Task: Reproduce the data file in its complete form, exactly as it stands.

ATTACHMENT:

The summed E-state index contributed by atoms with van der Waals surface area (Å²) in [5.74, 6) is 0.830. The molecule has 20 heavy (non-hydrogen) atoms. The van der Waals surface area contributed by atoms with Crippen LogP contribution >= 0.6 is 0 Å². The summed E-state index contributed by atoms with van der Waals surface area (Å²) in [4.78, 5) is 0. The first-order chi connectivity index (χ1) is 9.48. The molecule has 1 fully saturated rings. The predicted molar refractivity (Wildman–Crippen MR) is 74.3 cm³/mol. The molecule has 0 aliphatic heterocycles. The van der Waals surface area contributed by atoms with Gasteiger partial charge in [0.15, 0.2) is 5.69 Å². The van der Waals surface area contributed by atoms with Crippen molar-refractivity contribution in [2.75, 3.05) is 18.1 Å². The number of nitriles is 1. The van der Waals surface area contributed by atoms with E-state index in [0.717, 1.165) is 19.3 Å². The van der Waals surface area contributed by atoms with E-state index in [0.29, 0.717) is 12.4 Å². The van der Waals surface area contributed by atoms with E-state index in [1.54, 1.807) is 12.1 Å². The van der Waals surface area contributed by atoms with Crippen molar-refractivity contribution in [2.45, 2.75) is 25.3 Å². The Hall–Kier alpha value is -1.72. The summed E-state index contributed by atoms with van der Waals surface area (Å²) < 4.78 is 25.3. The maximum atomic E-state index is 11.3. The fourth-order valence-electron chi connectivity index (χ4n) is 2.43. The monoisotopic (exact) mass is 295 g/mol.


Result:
The summed E-state index contributed by atoms with van der Waals surface area (Å²) in [5.74, 6) is 0.830. The molecule has 20 heavy (non-hydrogen) atoms. The van der Waals surface area contributed by atoms with Crippen LogP contribution >= 0.6 is 0 Å². The summed E-state index contributed by atoms with van der Waals surface area (Å²) in [4.78, 5) is 0. The first-order chi connectivity index (χ1) is 9.48. The molecule has 1 fully saturated rings. The predicted molar refractivity (Wildman–Crippen MR) is 74.3 cm³/mol. The molecule has 0 aliphatic heterocycles. The van der Waals surface area contributed by atoms with Gasteiger partial charge in [0.15, 0.2) is 5.69 Å². The van der Waals surface area contributed by atoms with Crippen molar-refractivity contribution in [2.75, 3.05) is 18.1 Å². The number of nitriles is 1. The van der Waals surface area contributed by atoms with E-state index in [0.717, 1.165) is 19.3 Å². The van der Waals surface area contributed by atoms with E-state index in [0.29, 0.717) is 12.4 Å². The van der Waals surface area contributed by atoms with E-state index in [1.54, 1.807) is 12.1 Å². The van der Waals surface area contributed by atoms with Crippen molar-refractivity contribution in [2.45, 2.75) is 25.3 Å². The Hall–Kier alpha value is -1.72. The summed E-state index contributed by atoms with van der Waals surface area (Å²) < 4.78 is 25.3. The maximum atomic E-state index is 11.3. The fourth-order valence-electron chi connectivity index (χ4n) is 2.43. The monoisotopic (exact) mass is 295 g/mol.